Each American makes around 4.4 pounds of trash a day, According to the Environmental Protection Agency. That is roughly the size of a chihuahua.
I never thought about my trash being around the size of a small dog, but then again I never thought about what I threw away, or how much.
It did not seem like much at first, but then I really thought about it. If each person really throws away 4.4 pounds of trash every 24 hours, I would be surrounded by an amount of my own trash resembling thirty small yapping animals by the end of the month. I also live with three other people, so triple that amount. We would be practically swimming in small dogs.
For some reason, I could not accept this. Me being the crunchy granola type, I decided to challenge this statistic. I recycle a fair amount and I am a proud owner of many reusable water bottles and lunch containers, but I wasn’t sure if my efforts were helping. I set out to find if my lifestyle was just another statistic. I was about to sentence myself to a week of hoarding all my trash.
I set aside a trash can for just myself the entire week. I planned to weigh my trash, sort and analyze what I used and disposed of at the end, to see what I use in my average life.
The first day was off to a rocky start. I caught a cold, so most of my trash consisted of napkins and used tissues, all which added up. I ended up finding a handkerchief to use out of guilt of all the garbage I made, and all the trips I had to take to my special trash can.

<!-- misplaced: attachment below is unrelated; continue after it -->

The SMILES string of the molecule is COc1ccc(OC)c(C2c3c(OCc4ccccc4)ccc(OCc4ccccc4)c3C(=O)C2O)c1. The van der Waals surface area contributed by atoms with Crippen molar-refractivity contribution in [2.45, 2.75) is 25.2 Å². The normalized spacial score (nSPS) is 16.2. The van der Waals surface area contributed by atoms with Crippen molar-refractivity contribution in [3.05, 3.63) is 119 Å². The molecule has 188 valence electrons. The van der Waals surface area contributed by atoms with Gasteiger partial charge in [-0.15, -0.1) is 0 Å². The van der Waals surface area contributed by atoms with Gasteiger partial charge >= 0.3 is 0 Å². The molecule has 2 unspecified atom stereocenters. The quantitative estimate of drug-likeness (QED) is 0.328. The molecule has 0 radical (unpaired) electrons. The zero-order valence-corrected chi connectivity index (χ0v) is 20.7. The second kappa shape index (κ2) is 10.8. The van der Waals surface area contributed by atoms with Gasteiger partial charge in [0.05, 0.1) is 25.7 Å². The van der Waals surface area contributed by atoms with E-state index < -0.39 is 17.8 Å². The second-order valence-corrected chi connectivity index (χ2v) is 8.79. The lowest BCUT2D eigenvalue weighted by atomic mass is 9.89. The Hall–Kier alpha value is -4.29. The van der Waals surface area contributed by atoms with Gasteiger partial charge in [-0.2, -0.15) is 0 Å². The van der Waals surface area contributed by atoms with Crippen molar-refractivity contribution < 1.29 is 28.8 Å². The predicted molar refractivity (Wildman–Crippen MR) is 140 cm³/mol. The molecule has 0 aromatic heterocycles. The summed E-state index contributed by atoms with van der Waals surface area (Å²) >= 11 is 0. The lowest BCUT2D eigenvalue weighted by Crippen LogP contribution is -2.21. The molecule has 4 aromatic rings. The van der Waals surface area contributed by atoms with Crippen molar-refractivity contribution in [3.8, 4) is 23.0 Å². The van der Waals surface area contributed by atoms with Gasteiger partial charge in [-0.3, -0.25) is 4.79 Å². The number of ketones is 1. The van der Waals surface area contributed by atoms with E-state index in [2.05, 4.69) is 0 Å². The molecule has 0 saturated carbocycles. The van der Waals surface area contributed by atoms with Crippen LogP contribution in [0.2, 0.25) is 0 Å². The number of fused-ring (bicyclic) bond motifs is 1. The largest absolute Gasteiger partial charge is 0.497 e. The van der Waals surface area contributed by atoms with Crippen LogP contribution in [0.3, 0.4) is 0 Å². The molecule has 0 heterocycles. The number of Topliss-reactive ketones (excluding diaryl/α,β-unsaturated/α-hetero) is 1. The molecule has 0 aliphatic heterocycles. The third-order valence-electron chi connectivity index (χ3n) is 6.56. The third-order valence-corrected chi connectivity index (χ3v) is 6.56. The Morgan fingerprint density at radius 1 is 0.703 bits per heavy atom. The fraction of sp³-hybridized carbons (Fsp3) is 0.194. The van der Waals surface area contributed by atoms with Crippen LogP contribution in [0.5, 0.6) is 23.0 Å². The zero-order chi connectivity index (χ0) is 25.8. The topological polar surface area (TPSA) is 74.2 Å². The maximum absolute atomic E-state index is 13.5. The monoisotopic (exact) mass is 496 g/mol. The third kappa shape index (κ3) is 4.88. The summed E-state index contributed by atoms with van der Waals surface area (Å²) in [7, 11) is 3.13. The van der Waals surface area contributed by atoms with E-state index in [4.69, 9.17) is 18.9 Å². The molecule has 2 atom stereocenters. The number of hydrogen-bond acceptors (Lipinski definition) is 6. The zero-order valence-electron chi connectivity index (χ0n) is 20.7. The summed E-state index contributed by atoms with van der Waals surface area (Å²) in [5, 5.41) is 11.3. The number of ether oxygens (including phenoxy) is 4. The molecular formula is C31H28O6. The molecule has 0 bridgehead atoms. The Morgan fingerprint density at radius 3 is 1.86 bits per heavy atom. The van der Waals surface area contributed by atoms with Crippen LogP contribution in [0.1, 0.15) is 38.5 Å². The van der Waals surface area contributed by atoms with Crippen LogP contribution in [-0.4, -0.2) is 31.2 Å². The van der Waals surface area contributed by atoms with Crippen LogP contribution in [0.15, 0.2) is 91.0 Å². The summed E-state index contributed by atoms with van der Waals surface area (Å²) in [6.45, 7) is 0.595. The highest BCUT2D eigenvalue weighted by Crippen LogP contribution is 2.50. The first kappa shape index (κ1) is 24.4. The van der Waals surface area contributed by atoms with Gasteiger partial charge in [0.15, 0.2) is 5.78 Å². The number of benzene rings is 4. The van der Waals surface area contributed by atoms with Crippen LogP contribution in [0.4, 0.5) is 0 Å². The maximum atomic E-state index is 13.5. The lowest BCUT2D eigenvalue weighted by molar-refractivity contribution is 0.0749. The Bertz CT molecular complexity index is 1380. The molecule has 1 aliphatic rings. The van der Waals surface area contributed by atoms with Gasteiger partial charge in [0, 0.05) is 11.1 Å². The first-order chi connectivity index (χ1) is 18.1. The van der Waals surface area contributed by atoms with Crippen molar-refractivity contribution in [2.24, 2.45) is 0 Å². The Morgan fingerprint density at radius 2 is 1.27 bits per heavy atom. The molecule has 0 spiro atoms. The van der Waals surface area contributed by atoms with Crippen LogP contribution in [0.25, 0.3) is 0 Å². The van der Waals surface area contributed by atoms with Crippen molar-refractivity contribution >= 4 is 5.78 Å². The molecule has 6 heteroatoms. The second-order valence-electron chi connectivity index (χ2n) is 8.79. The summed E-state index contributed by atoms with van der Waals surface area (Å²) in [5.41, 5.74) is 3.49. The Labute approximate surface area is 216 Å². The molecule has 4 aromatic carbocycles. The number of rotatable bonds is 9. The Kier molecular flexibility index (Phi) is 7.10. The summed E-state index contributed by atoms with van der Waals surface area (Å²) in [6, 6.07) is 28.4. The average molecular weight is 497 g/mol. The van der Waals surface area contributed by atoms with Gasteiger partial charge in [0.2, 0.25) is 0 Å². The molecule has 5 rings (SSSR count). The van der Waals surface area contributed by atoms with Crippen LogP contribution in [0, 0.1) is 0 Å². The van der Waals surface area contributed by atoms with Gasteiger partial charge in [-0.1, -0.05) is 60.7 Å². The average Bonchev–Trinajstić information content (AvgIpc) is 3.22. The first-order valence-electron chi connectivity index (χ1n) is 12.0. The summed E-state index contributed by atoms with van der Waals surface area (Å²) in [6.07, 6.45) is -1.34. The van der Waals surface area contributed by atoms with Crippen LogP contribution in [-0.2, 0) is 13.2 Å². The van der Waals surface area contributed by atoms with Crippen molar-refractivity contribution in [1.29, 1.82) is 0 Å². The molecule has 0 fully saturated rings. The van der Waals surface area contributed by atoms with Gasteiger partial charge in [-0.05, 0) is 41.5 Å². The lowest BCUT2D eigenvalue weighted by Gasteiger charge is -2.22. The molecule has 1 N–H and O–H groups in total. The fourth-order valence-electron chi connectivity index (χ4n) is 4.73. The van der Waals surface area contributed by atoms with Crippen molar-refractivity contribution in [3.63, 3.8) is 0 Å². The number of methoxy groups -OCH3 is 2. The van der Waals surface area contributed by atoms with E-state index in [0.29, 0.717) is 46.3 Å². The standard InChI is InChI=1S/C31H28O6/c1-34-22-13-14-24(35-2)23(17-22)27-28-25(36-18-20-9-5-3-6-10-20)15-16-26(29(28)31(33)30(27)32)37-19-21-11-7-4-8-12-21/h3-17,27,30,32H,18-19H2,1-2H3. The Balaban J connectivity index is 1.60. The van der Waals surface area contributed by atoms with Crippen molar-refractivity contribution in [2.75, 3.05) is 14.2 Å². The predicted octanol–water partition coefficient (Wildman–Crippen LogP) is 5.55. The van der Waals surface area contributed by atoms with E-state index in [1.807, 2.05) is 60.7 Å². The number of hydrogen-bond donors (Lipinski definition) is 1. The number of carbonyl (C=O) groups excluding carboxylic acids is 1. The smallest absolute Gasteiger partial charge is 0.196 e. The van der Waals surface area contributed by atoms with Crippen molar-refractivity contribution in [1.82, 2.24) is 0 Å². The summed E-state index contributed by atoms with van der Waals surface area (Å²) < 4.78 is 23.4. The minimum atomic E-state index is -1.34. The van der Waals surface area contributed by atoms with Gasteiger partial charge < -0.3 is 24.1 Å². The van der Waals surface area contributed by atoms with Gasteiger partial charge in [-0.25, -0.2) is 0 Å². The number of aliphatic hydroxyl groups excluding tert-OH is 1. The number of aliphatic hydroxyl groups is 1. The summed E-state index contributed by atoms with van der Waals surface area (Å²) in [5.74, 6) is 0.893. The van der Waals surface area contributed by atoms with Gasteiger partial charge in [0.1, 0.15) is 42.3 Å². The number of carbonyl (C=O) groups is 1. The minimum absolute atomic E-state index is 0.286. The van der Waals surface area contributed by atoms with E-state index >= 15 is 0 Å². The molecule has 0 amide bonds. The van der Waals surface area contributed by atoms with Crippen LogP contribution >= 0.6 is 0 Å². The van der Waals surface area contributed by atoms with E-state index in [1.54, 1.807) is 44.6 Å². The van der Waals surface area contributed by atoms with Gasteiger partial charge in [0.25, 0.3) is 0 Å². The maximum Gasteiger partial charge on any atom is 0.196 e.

It can be a hassle, and you realize how you will automatically move to the trashcan to throw something away without giving a second thought to where that garbage will go. Multiple times I had to dig stuff out of the family trash can and put it in my individual bin, and each time I did so consciously, I really noticed how frequently I made the trip.
The rest of the week was generally the same. I threw away mostly take-out and napkins. The farther I went on with this challenge, the more it compelled me to make less waste.
I went out to eat, so whenever I had leftovers I would have to make sure to wash out my containers and throw them away in my special trash can. When I went out for frozen yogurt, I had to carry the spoons and sticky cups back with me to my house. One night I had pasta and shellfish for dinner, and the shells of the clams and mussels count as food waste, so I had to clean them out to prevent seafood smell.
At the end of the week I ended up making 4.2 pounds, roughly averaging half a pound a day.
As I lay all my waste out in front of me, I marveled at how my waste was a chronological log of my week, the top of the bag being the most recent and the bottom of the bag reminding me of the first day I did this challenge.
Of course, I knew this was not accurately representing my waste. I only found one tea bag, and I drink tea every day and probably used around 20 bags.
The impact of all my waste, however, did not hit me until a day later.
At the end of the week on Friday, I had the opportunity to visit where my trash would eventually end up; the SMaRT Station, Sunnyvale’s waste management system.
A lot of effort goes into making sure biodegradables end up in their proper place, and recycled material get used again.
I witnessed long assembly lines of workers sorting trash, separating plastics and papers. It was shocking, and made me thankful I had sorted my trash beforehand so these workers wouldn’t have to later.
If I had to make a change to anything I was creating, I knew I could stop using so many to go boxes and save the utensils from being discarded. I could also compost my tea and banana peels separately.
Either way, I really did make a lot of trash. It wasn’t 4.4 pounds, but it still creates as much as an impact as any other discarded item. It is easy to say I can make changes, but actually tracking your waste is hard. I have yet to make my trash cleaner to benefit the rest of the Earth.